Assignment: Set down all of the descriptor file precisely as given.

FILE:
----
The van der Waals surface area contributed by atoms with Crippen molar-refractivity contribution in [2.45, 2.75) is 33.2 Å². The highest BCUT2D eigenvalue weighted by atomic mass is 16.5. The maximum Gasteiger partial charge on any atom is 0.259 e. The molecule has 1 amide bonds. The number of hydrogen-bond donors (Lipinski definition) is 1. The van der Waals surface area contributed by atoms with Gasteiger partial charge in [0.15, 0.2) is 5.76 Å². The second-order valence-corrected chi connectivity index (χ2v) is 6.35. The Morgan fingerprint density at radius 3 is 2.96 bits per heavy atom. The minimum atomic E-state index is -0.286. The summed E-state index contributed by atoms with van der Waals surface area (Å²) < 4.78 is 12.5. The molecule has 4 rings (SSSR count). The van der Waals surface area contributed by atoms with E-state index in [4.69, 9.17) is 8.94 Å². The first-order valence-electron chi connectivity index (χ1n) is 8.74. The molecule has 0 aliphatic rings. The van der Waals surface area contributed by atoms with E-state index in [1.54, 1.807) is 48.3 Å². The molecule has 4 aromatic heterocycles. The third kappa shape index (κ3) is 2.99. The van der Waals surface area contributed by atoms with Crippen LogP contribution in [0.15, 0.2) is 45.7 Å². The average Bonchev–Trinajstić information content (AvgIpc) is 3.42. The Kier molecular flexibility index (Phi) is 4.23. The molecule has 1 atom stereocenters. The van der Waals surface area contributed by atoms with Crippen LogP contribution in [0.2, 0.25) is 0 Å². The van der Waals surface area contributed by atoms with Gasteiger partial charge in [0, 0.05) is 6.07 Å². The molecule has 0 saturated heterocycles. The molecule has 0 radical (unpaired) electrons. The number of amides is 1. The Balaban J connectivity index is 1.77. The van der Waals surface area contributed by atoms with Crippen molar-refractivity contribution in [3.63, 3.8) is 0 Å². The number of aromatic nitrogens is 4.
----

The van der Waals surface area contributed by atoms with Crippen molar-refractivity contribution in [2.45, 2.75) is 33.2 Å². The highest BCUT2D eigenvalue weighted by atomic mass is 16.5. The maximum Gasteiger partial charge on any atom is 0.259 e. The molecule has 1 amide bonds. The number of hydrogen-bond donors (Lipinski definition) is 1. The van der Waals surface area contributed by atoms with Gasteiger partial charge in [0.15, 0.2) is 5.76 Å². The second-order valence-corrected chi connectivity index (χ2v) is 6.35. The Morgan fingerprint density at radius 3 is 2.96 bits per heavy atom. The minimum atomic E-state index is -0.286. The summed E-state index contributed by atoms with van der Waals surface area (Å²) < 4.78 is 12.5. The molecule has 4 rings (SSSR count). The van der Waals surface area contributed by atoms with E-state index in [4.69, 9.17) is 8.94 Å². The first-order valence-electron chi connectivity index (χ1n) is 8.74. The molecule has 0 aliphatic rings. The van der Waals surface area contributed by atoms with E-state index in [1.54, 1.807) is 48.3 Å². The molecule has 4 aromatic heterocycles. The third kappa shape index (κ3) is 2.99. The van der Waals surface area contributed by atoms with Crippen LogP contribution in [0.15, 0.2) is 45.7 Å². The average Bonchev–Trinajstić information content (AvgIpc) is 3.42. The Kier molecular flexibility index (Phi) is 4.23. The molecule has 1 atom stereocenters. The van der Waals surface area contributed by atoms with Crippen LogP contribution in [0.2, 0.25) is 0 Å². The van der Waals surface area contributed by atoms with Gasteiger partial charge in [0, 0.05) is 6.07 Å². The molecule has 0 saturated heterocycles. The molecule has 0 radical (unpaired) electrons. The number of amides is 1. The Balaban J connectivity index is 1.77. The van der Waals surface area contributed by atoms with Crippen molar-refractivity contribution in [3.63, 3.8) is 0 Å². The number of aromatic nitrogens is 4.